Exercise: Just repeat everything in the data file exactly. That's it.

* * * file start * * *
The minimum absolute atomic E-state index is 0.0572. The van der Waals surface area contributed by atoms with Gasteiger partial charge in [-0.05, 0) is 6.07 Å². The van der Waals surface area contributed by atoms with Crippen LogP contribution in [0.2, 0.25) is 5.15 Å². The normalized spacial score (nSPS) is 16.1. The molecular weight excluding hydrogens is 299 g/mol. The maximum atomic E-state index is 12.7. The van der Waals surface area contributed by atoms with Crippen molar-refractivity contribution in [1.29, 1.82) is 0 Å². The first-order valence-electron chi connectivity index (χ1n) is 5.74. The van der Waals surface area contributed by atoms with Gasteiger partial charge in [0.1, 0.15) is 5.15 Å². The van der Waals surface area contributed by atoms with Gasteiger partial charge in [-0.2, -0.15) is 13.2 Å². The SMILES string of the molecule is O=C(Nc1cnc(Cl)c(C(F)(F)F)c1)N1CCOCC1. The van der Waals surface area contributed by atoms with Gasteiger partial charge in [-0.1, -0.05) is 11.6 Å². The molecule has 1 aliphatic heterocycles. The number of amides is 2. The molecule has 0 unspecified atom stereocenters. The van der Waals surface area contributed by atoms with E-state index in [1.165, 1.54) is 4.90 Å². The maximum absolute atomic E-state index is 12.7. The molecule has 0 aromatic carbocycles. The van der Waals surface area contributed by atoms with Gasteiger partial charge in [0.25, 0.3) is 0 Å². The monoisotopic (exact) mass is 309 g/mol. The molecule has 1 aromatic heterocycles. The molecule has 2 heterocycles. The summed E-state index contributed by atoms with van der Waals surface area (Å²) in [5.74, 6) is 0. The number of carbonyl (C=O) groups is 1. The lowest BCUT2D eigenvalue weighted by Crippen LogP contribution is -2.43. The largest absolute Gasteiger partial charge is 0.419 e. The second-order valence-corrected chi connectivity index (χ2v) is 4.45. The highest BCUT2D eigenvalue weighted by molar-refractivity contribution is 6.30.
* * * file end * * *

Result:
The minimum absolute atomic E-state index is 0.0572. The van der Waals surface area contributed by atoms with Gasteiger partial charge in [-0.05, 0) is 6.07 Å². The van der Waals surface area contributed by atoms with Crippen LogP contribution in [0.2, 0.25) is 5.15 Å². The normalized spacial score (nSPS) is 16.1. The molecular weight excluding hydrogens is 299 g/mol. The maximum atomic E-state index is 12.7. The van der Waals surface area contributed by atoms with Crippen molar-refractivity contribution in [1.29, 1.82) is 0 Å². The first-order valence-electron chi connectivity index (χ1n) is 5.74. The van der Waals surface area contributed by atoms with Gasteiger partial charge in [0.1, 0.15) is 5.15 Å². The van der Waals surface area contributed by atoms with Gasteiger partial charge in [-0.2, -0.15) is 13.2 Å². The SMILES string of the molecule is O=C(Nc1cnc(Cl)c(C(F)(F)F)c1)N1CCOCC1. The van der Waals surface area contributed by atoms with Gasteiger partial charge in [-0.1, -0.05) is 11.6 Å². The molecule has 1 aliphatic heterocycles. The number of amides is 2. The molecule has 0 unspecified atom stereocenters. The van der Waals surface area contributed by atoms with E-state index in [1.165, 1.54) is 4.90 Å². The maximum absolute atomic E-state index is 12.7. The molecule has 0 aromatic carbocycles. The van der Waals surface area contributed by atoms with Gasteiger partial charge in [0.25, 0.3) is 0 Å². The monoisotopic (exact) mass is 309 g/mol. The molecule has 1 aromatic heterocycles. The molecule has 2 heterocycles. The summed E-state index contributed by atoms with van der Waals surface area (Å²) in [5.74, 6) is 0. The number of carbonyl (C=O) groups is 1. The lowest BCUT2D eigenvalue weighted by Crippen LogP contribution is -2.43. The largest absolute Gasteiger partial charge is 0.419 e. The second-order valence-corrected chi connectivity index (χ2v) is 4.45. The highest BCUT2D eigenvalue weighted by molar-refractivity contribution is 6.30.